Patterns and Drivers of Health Spending Efficiency
Demands for ramping up health expenditures are at an all-time high. Countries’ needs for additional health resources include responding to the COVID-19 pandemic, closing gaps in achieving the Sustainable Development Goal in health in most emerging and developing countries, and serving an ageing population in advanced economies. Facing limited fiscal space for raising health spending focuses policymakers’ attention on ensuring that resources are used efficiently. How sizable are the potential gains—in terms of freeing up resources and delivering better health outcomes—from improving health spending efficiency? How has efficiency evolved over the past decade? What can policymakers do to boost it? This paper estimates health spending efficiency across countries using bias-corrected data envelopment analysis and finds sizable differences in efficiency across countries, in particular among emerging and developing countries compared to advanced economies. The examination of the evolution of efficiency reveals that important efficiency gains have been made in the majority of countries. The paper also explores some of the key drivers of efficiency and finds that lower income inequality, less corruption, and health interventions oriented at expanding population access to basic health services are associated with greater efficiency.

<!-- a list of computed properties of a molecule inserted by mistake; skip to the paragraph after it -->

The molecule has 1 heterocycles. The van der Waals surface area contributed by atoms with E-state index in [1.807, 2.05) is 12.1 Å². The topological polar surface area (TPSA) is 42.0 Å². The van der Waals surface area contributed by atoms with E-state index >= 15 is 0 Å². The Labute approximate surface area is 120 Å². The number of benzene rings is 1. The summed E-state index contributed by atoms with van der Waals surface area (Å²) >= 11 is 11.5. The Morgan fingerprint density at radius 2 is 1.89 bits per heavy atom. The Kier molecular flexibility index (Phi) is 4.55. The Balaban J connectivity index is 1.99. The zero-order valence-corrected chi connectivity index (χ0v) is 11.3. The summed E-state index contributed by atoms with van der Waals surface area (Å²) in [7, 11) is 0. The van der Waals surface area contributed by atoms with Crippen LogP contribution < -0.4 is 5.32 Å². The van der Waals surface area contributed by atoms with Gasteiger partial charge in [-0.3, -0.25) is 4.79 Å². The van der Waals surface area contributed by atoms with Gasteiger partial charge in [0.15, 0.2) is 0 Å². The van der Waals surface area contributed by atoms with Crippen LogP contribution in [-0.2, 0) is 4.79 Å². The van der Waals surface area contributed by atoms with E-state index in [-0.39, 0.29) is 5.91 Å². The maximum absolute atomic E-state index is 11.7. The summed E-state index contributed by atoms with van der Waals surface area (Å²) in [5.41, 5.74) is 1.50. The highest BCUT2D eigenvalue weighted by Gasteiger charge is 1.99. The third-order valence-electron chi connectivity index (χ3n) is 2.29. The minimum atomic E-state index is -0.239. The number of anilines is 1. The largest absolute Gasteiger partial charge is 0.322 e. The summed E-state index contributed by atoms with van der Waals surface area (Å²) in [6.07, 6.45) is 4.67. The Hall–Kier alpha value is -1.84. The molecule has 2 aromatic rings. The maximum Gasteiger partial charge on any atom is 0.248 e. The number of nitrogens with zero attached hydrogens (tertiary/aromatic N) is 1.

IMF Working Papers